Michael Dubakov
Michael Dubakov
Fibery founder
Essays

2x: Simple rule for software development time estimation

Why are deadlines in software development always screwed? 🤔 Let’s discuss!

Over 15 years of software product development, I’ve formulated a rule of thumb: any feature needs two times (2x, hence the name of the rule) longer than I expected. This rule works for more or less experienced teams working on a software development project. Inexperienced teams need, like, three times as long. The rule applies at the level of features, major releases, or any decent chunks of work.

Are you preparing the project for an exhibition half a year from now? You’ll manage to implement exactly two times less than your planned work package. It’s January, and you promise your customers to release a new notification system in the summer? The project will actually be ready next January. Thanks to this rule, I’ve long stopped promising things; I only forecast the time needed for development and multiply the forecasted terms by the required coefficient.

For some, such an estimation process seems an utter mess, chaos making any worthy performance impossible. I understand the urge to plan things, arrange them, and get clear project estimation to lightheartedly communicate it to the clients, map out marketing campaigns and have some healthy confidence in the future. Well, unluckily for us all, very few people in the industry of software development possess the magic skill to assess the amounts of work realistically—that’s why movements like #noestimates proliferate, rejecting software project estimation as such.

Agile estimation framework now offers little to no guidance for time and effort estimation. The Planning Poker technique only causes an experienced developer to burst with laughter (which you have to hold back when a scrum master’s there, of course). Seriously, the team gathers for a Sprint Planning, the Product Owner reads you a User Story, and you’re required to give it a good three minutes of thought and produce some decent estimation in conventional units. Well, godspeed you!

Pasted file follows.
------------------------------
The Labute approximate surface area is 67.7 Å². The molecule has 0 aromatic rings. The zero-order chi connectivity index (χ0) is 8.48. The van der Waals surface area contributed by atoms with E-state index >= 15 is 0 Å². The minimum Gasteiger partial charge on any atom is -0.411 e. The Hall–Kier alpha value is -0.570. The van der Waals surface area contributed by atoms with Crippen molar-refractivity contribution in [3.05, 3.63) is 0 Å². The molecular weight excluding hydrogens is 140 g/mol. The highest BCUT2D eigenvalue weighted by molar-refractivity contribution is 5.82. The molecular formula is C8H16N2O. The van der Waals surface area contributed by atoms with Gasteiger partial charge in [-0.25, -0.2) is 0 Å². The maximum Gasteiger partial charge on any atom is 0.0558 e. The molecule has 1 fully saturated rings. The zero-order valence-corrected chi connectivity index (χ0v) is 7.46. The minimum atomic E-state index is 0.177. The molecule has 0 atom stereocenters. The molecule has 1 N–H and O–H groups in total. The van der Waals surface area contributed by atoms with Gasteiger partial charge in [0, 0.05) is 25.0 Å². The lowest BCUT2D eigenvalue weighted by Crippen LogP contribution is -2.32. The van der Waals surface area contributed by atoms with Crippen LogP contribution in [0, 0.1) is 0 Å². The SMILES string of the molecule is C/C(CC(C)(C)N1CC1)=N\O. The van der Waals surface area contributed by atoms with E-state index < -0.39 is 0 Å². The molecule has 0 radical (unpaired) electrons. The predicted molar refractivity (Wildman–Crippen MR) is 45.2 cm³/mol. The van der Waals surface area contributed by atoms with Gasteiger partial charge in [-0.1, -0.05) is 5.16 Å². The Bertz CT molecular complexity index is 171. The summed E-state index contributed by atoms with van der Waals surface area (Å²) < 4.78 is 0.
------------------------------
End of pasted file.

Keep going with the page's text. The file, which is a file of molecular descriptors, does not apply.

The main reason for poor software development time estimation is high uncertainty in software engineering as such. It’s not like you finished a similar project just yesterday, huh? You do not know what exactly you will do, nor how you will go about it. You might have some ideas, illusions almost, but you can’t reality-check it at this stage. Any software developer knows that reality is a bitch to turn your nice illusions into some harsh survival marathon. Fully imagining the scope of work is therefore not possible for a human. We can’t look into the future of development; about a month ahead is already a great hypothetical leap.

My typical estimating dialogue with a developer goes something like this:

I: Say, Jane, how long do you need to finalize this feature?

Developer: Two weeks tops.

So in two weeks, here I go again:

I: Hey, Jane, almost done, aren’t you?

Developer: Need two more weeks.

The beginning of a task is the worst point for estimating. At that point, we know too little, while gaining additional knowledge is the only way to improve your estimation. The more we know, the more accurate software development time estimations we produce. That’s why if we want to predict better, we need to get to work straight away and eliminate uncertainties one by one. In Extreme Programming, this was called “spikes.” If, after several spikes, the solutions to all the complicated problems become somewhat clear, the general quality of our assessment improves.

Most teams try to estimate the required time of development without spikes or prototypes. In this case, 2x is a perfectly acceptable error. There’s no way around improving the quality of predictions by accessing the problems hypothetically only, without getting your hands dirty with real work.

One estimation technique is to split a feature into user stories, stories into tasks, and then improve the assessment thanks to the granularity of the tasks. But what happens under the cap of this reasonable approach? You either disregard the uncertainty altogether or already burden your whole development process with the first available solution—that is unlikely to be optimal.

Coming up with a solution during the estimate is a great, huge, dramatic problem. Don’t do it. 🙅

Oh yeah, by the way, this all has nothing to do with simple recurrent tasks. For those, just use Waterfall and not fuck around with Agile.